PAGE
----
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Heide Museum of Modern Art will present National Gallery of Australia exhibition Terminus, a collaboration between New York based visual artist Jess Johnson and Wellington, New Zealand based video maker and animator Simon Ward. Exploring reality as malleable and multiple, the exhibition features five virtual reality artworks situated on a full-scale tessellated floor map and was curated by National Gallery Senior Curator of Contemporary Art Jaklyn Babington. Commissioned by the National Gallery and the Balnaves Foundation, Terminus will be presented for the first time in Melbourne at Heide Museum of Modern Art from Saturday 2 November 2019 to 1 March 2020. It is the first stop of its national tour by the National Gallery of Australia.

Artistic Director Lesley Harding said: “This dynamic collaboration translates Jess Johnson’s drawings into animated virtual reality, enabling audiences to have the simulated experience of entering into the hypnotic realms she depicts. Heide is delighted to bring this experience to Melbourne for the first time.

With their pioneering use of virtual reality, Johnson and Ward hold a unique position among contemporary art practitioners. Johnson’s drawings are transformed from analogue into digital, and from solo practice into cross-disciplinary collaboration. Animated by Ward and enriched with input from developer Kenny Smith and sound composer Andrew Clarke, the result is Terminus a mysterious universe of alien architecture populated by humanoid clones and cryptic symbols, explored via a network of travellators and gateways.

An experience of Terminus is akin to a cryptic choose-your-own adventure, a physical and mental navigation of a psychedelic aesthetic and philosophical framework. —Jaklyn Babington 

NGA’s Senior Curator of Contemporary Art Jaklyn Babington said “With Terminus, Johnson and Ward have created a virtual reality work of astonishing, pioneering ambition. An experience of Terminus is akin to a cryptic choose-your-own adventure, a physical and mental navigation of a psychedelic aesthetic and philosophical framework. In the commissioning and touring of Terminus, the National Gallery of Australia is dedicated to engaging contemporary artists working at the intersection of art and technology. Terminus is a thrilling extension of the national collection into the 21st century“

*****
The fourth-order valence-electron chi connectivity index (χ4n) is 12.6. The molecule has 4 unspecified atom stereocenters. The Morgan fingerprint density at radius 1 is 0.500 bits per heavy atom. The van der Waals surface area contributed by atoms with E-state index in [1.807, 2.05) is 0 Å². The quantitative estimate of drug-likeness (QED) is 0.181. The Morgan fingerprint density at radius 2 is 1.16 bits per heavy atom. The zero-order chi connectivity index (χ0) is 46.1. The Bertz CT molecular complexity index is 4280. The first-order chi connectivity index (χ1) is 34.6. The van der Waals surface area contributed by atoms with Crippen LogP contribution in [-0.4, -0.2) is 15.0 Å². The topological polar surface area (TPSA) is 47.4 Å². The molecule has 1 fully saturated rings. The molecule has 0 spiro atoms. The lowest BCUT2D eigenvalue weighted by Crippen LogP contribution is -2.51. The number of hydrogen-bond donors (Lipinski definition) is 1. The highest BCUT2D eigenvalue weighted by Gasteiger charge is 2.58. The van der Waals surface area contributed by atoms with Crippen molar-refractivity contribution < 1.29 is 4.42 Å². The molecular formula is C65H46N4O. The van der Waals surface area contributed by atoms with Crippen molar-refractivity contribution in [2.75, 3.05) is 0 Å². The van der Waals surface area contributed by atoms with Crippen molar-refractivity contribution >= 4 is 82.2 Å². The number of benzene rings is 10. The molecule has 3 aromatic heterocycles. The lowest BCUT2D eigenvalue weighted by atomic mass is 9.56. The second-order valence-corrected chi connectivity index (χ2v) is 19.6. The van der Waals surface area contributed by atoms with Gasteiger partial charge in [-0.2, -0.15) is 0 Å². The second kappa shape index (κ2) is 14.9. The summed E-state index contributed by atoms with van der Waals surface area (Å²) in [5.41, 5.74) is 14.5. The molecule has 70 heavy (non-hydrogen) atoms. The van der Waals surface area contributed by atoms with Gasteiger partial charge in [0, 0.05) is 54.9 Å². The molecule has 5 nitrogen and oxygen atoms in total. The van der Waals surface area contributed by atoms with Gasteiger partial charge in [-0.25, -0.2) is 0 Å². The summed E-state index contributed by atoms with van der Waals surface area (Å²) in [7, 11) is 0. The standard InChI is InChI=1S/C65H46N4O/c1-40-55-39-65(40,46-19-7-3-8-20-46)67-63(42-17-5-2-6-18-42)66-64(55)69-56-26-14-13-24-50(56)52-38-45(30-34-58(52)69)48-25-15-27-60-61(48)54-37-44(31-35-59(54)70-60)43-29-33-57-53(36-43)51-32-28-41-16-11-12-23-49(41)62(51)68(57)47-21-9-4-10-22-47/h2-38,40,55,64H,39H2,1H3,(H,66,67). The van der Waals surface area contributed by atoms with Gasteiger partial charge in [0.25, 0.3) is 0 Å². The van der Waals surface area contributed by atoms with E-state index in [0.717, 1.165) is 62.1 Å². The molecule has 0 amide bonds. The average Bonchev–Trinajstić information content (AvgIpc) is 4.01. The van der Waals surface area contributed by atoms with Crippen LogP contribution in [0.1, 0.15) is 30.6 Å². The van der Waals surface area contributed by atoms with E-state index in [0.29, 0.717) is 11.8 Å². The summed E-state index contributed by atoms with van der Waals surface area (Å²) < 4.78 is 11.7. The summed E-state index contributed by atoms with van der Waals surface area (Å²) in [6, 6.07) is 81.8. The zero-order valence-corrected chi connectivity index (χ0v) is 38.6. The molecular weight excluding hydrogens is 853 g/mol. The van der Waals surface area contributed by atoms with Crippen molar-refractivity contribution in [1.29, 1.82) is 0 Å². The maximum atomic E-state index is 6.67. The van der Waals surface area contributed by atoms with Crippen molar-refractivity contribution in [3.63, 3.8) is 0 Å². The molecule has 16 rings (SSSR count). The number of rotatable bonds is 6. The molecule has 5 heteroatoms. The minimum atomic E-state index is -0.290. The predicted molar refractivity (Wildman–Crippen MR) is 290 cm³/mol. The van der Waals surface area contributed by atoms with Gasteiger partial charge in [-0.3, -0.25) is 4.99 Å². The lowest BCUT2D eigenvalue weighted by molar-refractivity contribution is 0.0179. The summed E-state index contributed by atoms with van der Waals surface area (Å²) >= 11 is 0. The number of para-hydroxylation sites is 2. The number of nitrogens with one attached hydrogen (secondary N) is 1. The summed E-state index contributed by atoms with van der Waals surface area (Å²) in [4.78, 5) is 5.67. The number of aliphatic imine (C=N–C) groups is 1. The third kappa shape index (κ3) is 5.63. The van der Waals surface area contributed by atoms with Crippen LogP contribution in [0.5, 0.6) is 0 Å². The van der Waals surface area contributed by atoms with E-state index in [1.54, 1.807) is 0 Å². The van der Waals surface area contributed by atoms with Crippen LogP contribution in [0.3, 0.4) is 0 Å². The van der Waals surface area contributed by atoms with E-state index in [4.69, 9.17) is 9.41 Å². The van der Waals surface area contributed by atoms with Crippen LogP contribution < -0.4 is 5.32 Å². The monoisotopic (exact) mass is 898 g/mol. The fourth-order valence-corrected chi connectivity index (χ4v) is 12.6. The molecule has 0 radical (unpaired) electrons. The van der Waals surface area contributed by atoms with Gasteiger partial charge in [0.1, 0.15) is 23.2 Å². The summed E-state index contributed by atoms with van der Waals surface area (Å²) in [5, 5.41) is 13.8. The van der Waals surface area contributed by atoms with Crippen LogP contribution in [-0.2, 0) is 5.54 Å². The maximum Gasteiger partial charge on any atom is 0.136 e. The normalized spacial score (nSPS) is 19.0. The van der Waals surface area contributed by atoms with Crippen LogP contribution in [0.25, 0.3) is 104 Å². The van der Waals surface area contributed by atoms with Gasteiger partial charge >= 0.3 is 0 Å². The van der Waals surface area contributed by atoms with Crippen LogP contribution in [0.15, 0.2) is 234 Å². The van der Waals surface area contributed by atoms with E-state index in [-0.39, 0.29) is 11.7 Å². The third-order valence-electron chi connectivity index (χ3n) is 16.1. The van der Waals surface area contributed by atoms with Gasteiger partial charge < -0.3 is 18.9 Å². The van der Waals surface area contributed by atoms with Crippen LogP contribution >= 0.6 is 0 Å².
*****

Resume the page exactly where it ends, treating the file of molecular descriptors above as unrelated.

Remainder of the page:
Jess Johnson says: “My interests lie in world-building and the construction of new realities… The images I create are holographic meshworks of grids, brickwork, architectural monuments, humanoid clones and Messianic figures. My desire to give flesh to this world has driven my more current interests in animation and virtual reality (VR)… I think VR is the most effective conduit from one brain to another that’s ever existed. With VR, you can seduce someone into accepting an entirely new reality. VR technology has just started to be adapted by artists and has the potential to explode into new genres and artforms… It will be artists who will harness the technology and use it in ways we can’t even imagine yet, opening up new genres in storytelling, communication, expression and exploration.”

Terminus presents the viewer with a quest into the technological, and through time and space, as they explore five distinct realms: passing through Fleshold Crossing; taking respite in Known Unknown; losing themselves within Scumm Engine; bravely facing impending danger in the tower of Gog & Magog; and experiencing the brink of sensory overload in the psychedelic scenes of Tumblewych. This journey of transformation ultimately reveals an understanding that reality is not fixed but both malleable and multiple.

Describing sources of inspiration Simon Ward comments: “I had a formative experience with science fiction growing up, particularly in film. With the idea of the Terminus floor-map being an initial building block for the work, Jess and I quickly started talking about the repetitive quests, the archetypes and the monomyth that fill fantasy and sci-fi films.”

As an adjunct to Terminus, a number of Johnson’s drawings and collaborative textile works have been selected for display by Heide Curator Sue Cramer. These include quilts Johnson made with her mother Cynthia Johnson, and garments from Romance Was Born’s Summer 2016 collection Mysteria Wysteria, a collaboration between the Australian fashion house and Jess Johnson. The functionality of the garments, and handmade qualities of the drawings and quilts, will counterpoint the visitor’s encounter with virtual reality, and give a wider sense of Johnson and Ward’s collaborative processes, which involve both traditional and new media.

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